There’s also a smidgeon of me that thinks, looking at the way it was written and performed, that the material really wasn’t being taken that seriously by the actors or the writer/director and... I don’t think Lewis would have minded that. It is funny too and, every now and again, you’ll find the odd joke slipped in. For example, the main headline to a newspaper which says something along the lines of GIRL’S LEGS CUT OFF are joined on the page by a number of smaller articles including such gems as the column title, BEER SIPPING HORSE.

All of these factors... the humour, the comical wringing of Ramses hands, the wholesomeness of the cops, the traumatised male partner of a girl who just had her head caved in and her brains stolen... together with the vivid colours and the stylised, clean looking, budget conscious sets give the hole thing the feel of having jumped right out of a 1950s EC horror comic. Similarly, if you take away the gore, the whole atmosphere is very similar, in my opinion, to what you get in Herk Hervey’s monochrome masterpiece, Carnival Of Souls, made just one year before on a similarly cheap budget. Especially when the beating of those drums on the soundtrack is replaced by a church organ (the whole score of Carnival Of Souls is done on this instrument).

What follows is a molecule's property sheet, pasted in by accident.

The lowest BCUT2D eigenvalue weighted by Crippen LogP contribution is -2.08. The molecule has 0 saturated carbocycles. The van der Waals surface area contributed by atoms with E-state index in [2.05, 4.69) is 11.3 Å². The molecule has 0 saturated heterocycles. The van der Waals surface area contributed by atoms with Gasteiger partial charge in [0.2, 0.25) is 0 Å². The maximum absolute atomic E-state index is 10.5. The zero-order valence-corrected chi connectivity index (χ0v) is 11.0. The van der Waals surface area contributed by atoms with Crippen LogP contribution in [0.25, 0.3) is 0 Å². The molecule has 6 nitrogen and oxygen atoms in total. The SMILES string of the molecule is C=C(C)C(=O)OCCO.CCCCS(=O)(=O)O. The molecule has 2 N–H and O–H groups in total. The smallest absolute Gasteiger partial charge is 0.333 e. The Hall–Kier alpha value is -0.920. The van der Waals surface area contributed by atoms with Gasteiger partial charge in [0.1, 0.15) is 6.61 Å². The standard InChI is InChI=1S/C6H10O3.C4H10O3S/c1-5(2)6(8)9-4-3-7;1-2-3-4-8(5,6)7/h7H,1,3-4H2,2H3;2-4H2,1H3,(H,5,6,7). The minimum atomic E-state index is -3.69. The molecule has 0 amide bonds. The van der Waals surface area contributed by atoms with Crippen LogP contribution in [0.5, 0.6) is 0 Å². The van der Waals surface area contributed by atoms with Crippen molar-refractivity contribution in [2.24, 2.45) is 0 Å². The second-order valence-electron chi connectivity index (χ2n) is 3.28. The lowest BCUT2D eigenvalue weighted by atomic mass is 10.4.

This is the film which features, of course, the infamous ‘tongue ripping’ scene... in which a young lady is, somehow, overpowered by Ramses who then proceeds to rip her tongue from her mouth. Oddly, I found this the least interesting piece of goriness in the movie but the aftermath shot, where something like red jelly is dribbling out of the still living woman’s mouth, is oddly much more disconcerting... or at least a little more effective. It’s like the scene in Tenebrae which, up until not so long ago, was sliced out by the censors in this country. The scene involved a woman’s arm being cut off but it was not so much that as the bloody aftermath of her painting her clinically white walls with the arterial spray which was the interesting part of the shot. In typical, bungling BBFC fashion, they cut the arm chop but left in the much more ostentatious and disturbing aftermath. The tongue ripping scene reminded me of this more than anything else in that it’s the post violent act which is the more unsettling aspect of this kind of physical horror.